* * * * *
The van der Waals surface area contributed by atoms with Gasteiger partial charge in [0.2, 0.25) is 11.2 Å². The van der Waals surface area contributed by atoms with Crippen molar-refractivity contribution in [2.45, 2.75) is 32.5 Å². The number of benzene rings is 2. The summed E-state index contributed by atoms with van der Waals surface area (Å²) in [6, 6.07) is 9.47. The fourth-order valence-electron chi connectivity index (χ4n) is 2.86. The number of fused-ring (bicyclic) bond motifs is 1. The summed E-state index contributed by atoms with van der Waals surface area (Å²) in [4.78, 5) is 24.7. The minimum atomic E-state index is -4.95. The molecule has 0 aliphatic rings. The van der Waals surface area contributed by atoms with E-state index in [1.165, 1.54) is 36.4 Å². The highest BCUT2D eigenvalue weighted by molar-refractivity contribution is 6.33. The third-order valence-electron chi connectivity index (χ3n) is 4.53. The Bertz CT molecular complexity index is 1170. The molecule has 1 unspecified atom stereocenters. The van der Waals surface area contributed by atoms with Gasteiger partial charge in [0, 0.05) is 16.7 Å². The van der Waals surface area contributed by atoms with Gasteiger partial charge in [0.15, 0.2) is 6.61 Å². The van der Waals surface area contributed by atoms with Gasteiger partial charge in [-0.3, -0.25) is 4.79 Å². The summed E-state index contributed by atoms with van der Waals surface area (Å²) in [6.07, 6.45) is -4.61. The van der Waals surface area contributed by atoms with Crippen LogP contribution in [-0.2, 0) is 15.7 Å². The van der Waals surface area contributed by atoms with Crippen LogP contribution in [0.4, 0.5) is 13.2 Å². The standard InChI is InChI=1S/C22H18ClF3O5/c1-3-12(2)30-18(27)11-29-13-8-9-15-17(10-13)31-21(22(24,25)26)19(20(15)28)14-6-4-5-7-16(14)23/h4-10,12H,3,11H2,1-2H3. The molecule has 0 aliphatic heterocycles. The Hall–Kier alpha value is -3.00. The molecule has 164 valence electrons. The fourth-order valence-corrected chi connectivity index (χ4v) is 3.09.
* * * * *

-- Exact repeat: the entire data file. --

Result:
The van der Waals surface area contributed by atoms with Gasteiger partial charge in [0.2, 0.25) is 11.2 Å². The van der Waals surface area contributed by atoms with Crippen molar-refractivity contribution in [2.45, 2.75) is 32.5 Å². The number of benzene rings is 2. The summed E-state index contributed by atoms with van der Waals surface area (Å²) in [6, 6.07) is 9.47. The fourth-order valence-electron chi connectivity index (χ4n) is 2.86. The number of fused-ring (bicyclic) bond motifs is 1. The summed E-state index contributed by atoms with van der Waals surface area (Å²) in [4.78, 5) is 24.7. The minimum atomic E-state index is -4.95. The molecule has 0 aliphatic rings. The van der Waals surface area contributed by atoms with E-state index in [1.165, 1.54) is 36.4 Å². The highest BCUT2D eigenvalue weighted by molar-refractivity contribution is 6.33. The third-order valence-electron chi connectivity index (χ3n) is 4.53. The Bertz CT molecular complexity index is 1170. The molecule has 1 unspecified atom stereocenters. The van der Waals surface area contributed by atoms with Gasteiger partial charge in [0, 0.05) is 16.7 Å². The van der Waals surface area contributed by atoms with Gasteiger partial charge in [0.15, 0.2) is 6.61 Å². The van der Waals surface area contributed by atoms with Gasteiger partial charge in [-0.3, -0.25) is 4.79 Å². The summed E-state index contributed by atoms with van der Waals surface area (Å²) in [6.07, 6.45) is -4.61. The van der Waals surface area contributed by atoms with Crippen LogP contribution in [-0.2, 0) is 15.7 Å². The van der Waals surface area contributed by atoms with Crippen LogP contribution in [0.4, 0.5) is 13.2 Å². The standard InChI is InChI=1S/C22H18ClF3O5/c1-3-12(2)30-18(27)11-29-13-8-9-15-17(10-13)31-21(22(24,25)26)19(20(15)28)14-6-4-5-7-16(14)23/h4-10,12H,3,11H2,1-2H3. The molecule has 0 aliphatic heterocycles. The Hall–Kier alpha value is -3.00. The molecule has 164 valence electrons. The fourth-order valence-corrected chi connectivity index (χ4v) is 3.09.